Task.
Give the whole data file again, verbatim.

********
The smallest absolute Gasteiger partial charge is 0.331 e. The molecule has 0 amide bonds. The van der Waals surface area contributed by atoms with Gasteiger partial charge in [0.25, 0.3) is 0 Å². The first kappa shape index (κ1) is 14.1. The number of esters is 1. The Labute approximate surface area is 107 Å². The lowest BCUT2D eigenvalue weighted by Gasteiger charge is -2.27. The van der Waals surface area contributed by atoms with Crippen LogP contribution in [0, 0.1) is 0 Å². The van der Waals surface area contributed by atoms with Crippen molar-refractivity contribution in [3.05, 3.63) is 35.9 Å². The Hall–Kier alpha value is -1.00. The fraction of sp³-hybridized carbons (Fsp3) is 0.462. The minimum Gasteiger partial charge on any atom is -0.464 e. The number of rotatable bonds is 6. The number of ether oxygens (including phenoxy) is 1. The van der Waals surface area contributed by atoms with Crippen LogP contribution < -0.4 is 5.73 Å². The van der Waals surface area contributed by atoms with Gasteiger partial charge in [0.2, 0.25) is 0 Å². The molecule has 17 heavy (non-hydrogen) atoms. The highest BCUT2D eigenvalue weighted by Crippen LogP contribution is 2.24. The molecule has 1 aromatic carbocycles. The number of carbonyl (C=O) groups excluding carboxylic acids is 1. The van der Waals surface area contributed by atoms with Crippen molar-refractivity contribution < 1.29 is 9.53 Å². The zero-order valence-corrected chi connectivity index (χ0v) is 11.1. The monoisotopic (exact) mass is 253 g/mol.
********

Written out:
The smallest absolute Gasteiger partial charge is 0.331 e. The molecule has 0 amide bonds. The van der Waals surface area contributed by atoms with Gasteiger partial charge in [0.25, 0.3) is 0 Å². The first kappa shape index (κ1) is 14.1. The number of esters is 1. The Labute approximate surface area is 107 Å². The lowest BCUT2D eigenvalue weighted by Gasteiger charge is -2.27. The van der Waals surface area contributed by atoms with Crippen LogP contribution in [0, 0.1) is 0 Å². The van der Waals surface area contributed by atoms with Crippen molar-refractivity contribution in [3.05, 3.63) is 35.9 Å². The Hall–Kier alpha value is -1.00. The fraction of sp³-hybridized carbons (Fsp3) is 0.462. The minimum Gasteiger partial charge on any atom is -0.464 e. The number of rotatable bonds is 6. The number of ether oxygens (including phenoxy) is 1. The van der Waals surface area contributed by atoms with Crippen LogP contribution < -0.4 is 5.73 Å². The van der Waals surface area contributed by atoms with Gasteiger partial charge in [0.2, 0.25) is 0 Å². The molecule has 17 heavy (non-hydrogen) atoms. The highest BCUT2D eigenvalue weighted by Crippen LogP contribution is 2.24. The molecule has 1 aromatic carbocycles. The number of carbonyl (C=O) groups excluding carboxylic acids is 1. The van der Waals surface area contributed by atoms with Crippen molar-refractivity contribution < 1.29 is 9.53 Å². The zero-order valence-corrected chi connectivity index (χ0v) is 11.1. The monoisotopic (exact) mass is 253 g/mol.